FERNDALE - There were no surprises in the final draft of an environmental impact statement for a new Whatcom County jail and sheriff's office.
With the Thursday, Nov. 7, release of the document, the jail has crossed a major environmental hurdle and can move forward as proposed on a vacant 40-acre property on the corner of LaBounty Drive and Sunset Avenue.
The County Council will be briefed on the impact statement at 1:30 p.m. Tuesday, Nov. 12, at the county courthouse, 311 Grand Ave., Bellingham.
"We're going to go over the information ... which really indicates that the LaBounty road site will accommodate the jail facility," said Tyler Schroeder, a county planning manager who is working on the jail project. "It indicates that the impacts are known and that all of those impacts can be mitigated for."
Major impacts listed in the report include more traffic in south Ferndale, increased demand on the city's water and sewer services, the destruction of more than three acres of wetlands, and the aesthetic impact of a jail built on an empty field.
The report proposes solutions. It calls for four-way stop signs at Slater Road and the Interstate 5 ramps, and at Pacific Highway. Temporary on-site sewage treatment may be needed until the city expands its wastewater treatment plant. The wetlands will be replaced on site, and the jail will be set back from the road and screened with trees to reduce the visual impact.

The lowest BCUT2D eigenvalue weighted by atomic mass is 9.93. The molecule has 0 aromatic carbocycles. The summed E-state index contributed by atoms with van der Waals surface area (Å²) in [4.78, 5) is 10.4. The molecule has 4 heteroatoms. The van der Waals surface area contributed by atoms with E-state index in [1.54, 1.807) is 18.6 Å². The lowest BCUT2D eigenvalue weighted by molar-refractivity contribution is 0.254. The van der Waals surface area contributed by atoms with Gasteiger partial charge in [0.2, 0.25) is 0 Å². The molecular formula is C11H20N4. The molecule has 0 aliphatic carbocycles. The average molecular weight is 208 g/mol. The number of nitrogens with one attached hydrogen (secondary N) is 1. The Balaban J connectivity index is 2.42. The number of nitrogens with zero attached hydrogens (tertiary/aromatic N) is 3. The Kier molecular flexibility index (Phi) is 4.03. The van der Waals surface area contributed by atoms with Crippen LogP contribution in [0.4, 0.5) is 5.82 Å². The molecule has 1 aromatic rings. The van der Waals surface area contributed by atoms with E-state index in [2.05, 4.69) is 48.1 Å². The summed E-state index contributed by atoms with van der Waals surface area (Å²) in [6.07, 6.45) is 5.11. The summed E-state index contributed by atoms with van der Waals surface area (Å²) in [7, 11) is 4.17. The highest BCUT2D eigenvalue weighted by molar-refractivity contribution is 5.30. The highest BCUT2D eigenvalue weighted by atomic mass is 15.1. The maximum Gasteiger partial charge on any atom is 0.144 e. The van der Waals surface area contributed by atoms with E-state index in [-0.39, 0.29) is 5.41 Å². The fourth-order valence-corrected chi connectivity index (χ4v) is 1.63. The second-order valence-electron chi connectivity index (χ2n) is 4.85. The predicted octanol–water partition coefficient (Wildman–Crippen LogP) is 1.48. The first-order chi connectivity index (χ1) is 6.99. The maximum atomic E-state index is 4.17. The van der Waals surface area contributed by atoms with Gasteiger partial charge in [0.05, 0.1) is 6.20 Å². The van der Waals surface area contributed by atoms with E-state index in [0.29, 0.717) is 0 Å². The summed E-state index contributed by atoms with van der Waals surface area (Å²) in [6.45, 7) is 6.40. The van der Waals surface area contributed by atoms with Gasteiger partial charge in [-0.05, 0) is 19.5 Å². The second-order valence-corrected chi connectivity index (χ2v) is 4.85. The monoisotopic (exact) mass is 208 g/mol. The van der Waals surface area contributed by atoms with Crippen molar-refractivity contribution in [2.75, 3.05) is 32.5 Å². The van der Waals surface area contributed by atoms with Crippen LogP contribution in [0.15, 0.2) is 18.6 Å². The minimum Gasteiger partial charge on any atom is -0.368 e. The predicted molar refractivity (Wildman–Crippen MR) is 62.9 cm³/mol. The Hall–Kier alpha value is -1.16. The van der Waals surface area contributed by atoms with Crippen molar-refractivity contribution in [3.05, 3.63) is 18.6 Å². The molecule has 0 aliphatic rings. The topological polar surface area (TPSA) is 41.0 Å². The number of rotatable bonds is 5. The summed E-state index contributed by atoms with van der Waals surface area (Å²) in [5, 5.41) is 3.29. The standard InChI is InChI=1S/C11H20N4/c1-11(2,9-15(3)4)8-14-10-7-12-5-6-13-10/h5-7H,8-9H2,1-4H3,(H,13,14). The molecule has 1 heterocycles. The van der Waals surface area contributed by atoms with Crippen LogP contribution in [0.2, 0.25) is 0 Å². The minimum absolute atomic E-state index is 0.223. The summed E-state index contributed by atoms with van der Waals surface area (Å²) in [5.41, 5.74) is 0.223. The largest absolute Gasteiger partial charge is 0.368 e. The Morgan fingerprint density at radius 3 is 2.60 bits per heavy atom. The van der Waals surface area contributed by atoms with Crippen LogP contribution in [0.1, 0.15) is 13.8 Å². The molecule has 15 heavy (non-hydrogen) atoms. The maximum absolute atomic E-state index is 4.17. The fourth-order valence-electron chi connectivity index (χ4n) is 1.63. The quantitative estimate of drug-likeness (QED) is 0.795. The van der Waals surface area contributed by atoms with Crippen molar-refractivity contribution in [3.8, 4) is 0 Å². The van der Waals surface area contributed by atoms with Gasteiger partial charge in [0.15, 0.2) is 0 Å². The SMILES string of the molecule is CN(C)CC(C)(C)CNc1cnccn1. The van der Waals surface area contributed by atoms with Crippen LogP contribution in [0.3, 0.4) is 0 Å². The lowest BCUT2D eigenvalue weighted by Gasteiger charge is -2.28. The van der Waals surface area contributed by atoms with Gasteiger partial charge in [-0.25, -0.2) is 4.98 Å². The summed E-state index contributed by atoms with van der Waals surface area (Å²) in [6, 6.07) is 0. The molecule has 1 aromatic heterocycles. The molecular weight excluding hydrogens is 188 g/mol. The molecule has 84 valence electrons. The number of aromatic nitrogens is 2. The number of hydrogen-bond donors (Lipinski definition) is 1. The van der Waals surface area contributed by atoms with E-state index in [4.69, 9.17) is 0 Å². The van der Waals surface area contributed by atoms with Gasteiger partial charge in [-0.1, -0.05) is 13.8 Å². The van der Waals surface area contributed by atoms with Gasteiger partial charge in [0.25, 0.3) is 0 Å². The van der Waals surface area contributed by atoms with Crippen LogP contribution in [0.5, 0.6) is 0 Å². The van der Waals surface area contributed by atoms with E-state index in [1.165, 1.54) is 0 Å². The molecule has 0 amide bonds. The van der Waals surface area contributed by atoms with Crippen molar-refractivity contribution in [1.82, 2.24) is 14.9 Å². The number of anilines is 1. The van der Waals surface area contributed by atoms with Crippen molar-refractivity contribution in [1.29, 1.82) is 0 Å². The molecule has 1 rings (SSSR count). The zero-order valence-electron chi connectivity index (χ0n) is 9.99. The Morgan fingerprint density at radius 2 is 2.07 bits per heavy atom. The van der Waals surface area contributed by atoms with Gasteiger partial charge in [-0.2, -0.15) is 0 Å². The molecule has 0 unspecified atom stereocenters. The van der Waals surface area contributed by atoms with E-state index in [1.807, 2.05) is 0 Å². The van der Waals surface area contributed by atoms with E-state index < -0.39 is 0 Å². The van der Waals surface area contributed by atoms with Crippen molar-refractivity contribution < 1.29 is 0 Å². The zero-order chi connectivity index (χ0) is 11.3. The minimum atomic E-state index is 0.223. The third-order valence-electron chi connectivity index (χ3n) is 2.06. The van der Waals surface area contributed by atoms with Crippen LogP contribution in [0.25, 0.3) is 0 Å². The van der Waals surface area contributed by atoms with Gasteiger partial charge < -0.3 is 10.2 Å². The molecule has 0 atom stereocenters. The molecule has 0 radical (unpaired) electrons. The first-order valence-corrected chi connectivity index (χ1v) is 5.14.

Some of the more common public concerns fell outside the scope of the environmental review. In comments, people asked for more mental-health services to reduce incarceration rates, and they questioned the need for a 521-bed jail with room to expand to 649 beds by 2026.
The current jail at the county courthouse and the work center on Division Street have a capacity of 390. People being held on lesser charges often are released because of space constraints.
The County Council must decide by December whether to purchase the LaBounty Drive property. The price listed in cost estimates for the jail is $7 million. The total cost of the jail is estimated at $109 million.
The county will need to apply for federal, state and city permits. Approval of a Ferndale permit will require a public hearing. The city will require the solutions to the environmental impacts listed in the report unless conditions change, Ferndale Community Development Director Jori Burnett said.
Construction of the jail is tentatively planned to start next year.